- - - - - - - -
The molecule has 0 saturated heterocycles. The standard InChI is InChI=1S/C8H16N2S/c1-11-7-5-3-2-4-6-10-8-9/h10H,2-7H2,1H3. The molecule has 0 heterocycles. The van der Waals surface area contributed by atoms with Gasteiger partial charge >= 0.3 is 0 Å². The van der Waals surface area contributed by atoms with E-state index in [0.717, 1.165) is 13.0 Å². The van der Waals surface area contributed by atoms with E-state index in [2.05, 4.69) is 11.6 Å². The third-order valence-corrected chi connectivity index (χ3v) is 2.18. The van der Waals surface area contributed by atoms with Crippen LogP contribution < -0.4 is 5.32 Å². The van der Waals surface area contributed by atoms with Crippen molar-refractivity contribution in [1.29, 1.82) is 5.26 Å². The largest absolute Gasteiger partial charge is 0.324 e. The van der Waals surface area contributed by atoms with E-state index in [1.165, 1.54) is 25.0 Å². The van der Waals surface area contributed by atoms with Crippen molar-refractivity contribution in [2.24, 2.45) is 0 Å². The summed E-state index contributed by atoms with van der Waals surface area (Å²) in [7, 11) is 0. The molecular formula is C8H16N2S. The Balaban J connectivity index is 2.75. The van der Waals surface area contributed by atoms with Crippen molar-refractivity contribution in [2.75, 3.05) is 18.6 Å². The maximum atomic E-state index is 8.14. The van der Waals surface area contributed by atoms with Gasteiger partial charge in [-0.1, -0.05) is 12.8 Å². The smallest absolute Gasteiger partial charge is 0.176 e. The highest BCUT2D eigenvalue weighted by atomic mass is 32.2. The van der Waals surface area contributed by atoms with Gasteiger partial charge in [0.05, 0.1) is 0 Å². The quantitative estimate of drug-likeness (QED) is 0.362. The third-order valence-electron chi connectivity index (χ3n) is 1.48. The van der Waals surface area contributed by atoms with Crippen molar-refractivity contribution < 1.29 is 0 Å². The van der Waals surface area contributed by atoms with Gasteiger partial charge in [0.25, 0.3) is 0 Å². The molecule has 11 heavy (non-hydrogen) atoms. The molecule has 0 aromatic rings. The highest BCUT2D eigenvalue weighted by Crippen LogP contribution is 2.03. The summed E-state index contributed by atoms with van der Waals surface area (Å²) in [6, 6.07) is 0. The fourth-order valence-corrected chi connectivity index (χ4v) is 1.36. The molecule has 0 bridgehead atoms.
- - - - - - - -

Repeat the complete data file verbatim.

The molecule has 0 saturated heterocycles. The standard InChI is InChI=1S/C8H16N2S/c1-11-7-5-3-2-4-6-10-8-9/h10H,2-7H2,1H3. The molecule has 0 heterocycles. The van der Waals surface area contributed by atoms with Gasteiger partial charge >= 0.3 is 0 Å². The van der Waals surface area contributed by atoms with E-state index in [0.717, 1.165) is 13.0 Å². The van der Waals surface area contributed by atoms with E-state index in [2.05, 4.69) is 11.6 Å². The third-order valence-corrected chi connectivity index (χ3v) is 2.18. The van der Waals surface area contributed by atoms with Crippen LogP contribution < -0.4 is 5.32 Å². The van der Waals surface area contributed by atoms with Crippen molar-refractivity contribution in [1.29, 1.82) is 5.26 Å². The largest absolute Gasteiger partial charge is 0.324 e. The van der Waals surface area contributed by atoms with E-state index in [1.165, 1.54) is 25.0 Å². The van der Waals surface area contributed by atoms with Crippen molar-refractivity contribution in [2.24, 2.45) is 0 Å². The summed E-state index contributed by atoms with van der Waals surface area (Å²) in [7, 11) is 0. The molecular formula is C8H16N2S. The Balaban J connectivity index is 2.75. The van der Waals surface area contributed by atoms with Crippen molar-refractivity contribution in [2.75, 3.05) is 18.6 Å². The maximum atomic E-state index is 8.14. The van der Waals surface area contributed by atoms with Gasteiger partial charge in [-0.1, -0.05) is 12.8 Å². The smallest absolute Gasteiger partial charge is 0.176 e. The highest BCUT2D eigenvalue weighted by atomic mass is 32.2. The van der Waals surface area contributed by atoms with Gasteiger partial charge in [0.05, 0.1) is 0 Å². The quantitative estimate of drug-likeness (QED) is 0.362. The third-order valence-electron chi connectivity index (χ3n) is 1.48. The van der Waals surface area contributed by atoms with Crippen molar-refractivity contribution < 1.29 is 0 Å². The van der Waals surface area contributed by atoms with Gasteiger partial charge in [0.25, 0.3) is 0 Å². The molecule has 11 heavy (non-hydrogen) atoms. The molecule has 0 aromatic rings. The highest BCUT2D eigenvalue weighted by Crippen LogP contribution is 2.03. The summed E-state index contributed by atoms with van der Waals surface area (Å²) in [6, 6.07) is 0. The fourth-order valence-corrected chi connectivity index (χ4v) is 1.36. The molecule has 0 bridgehead atoms.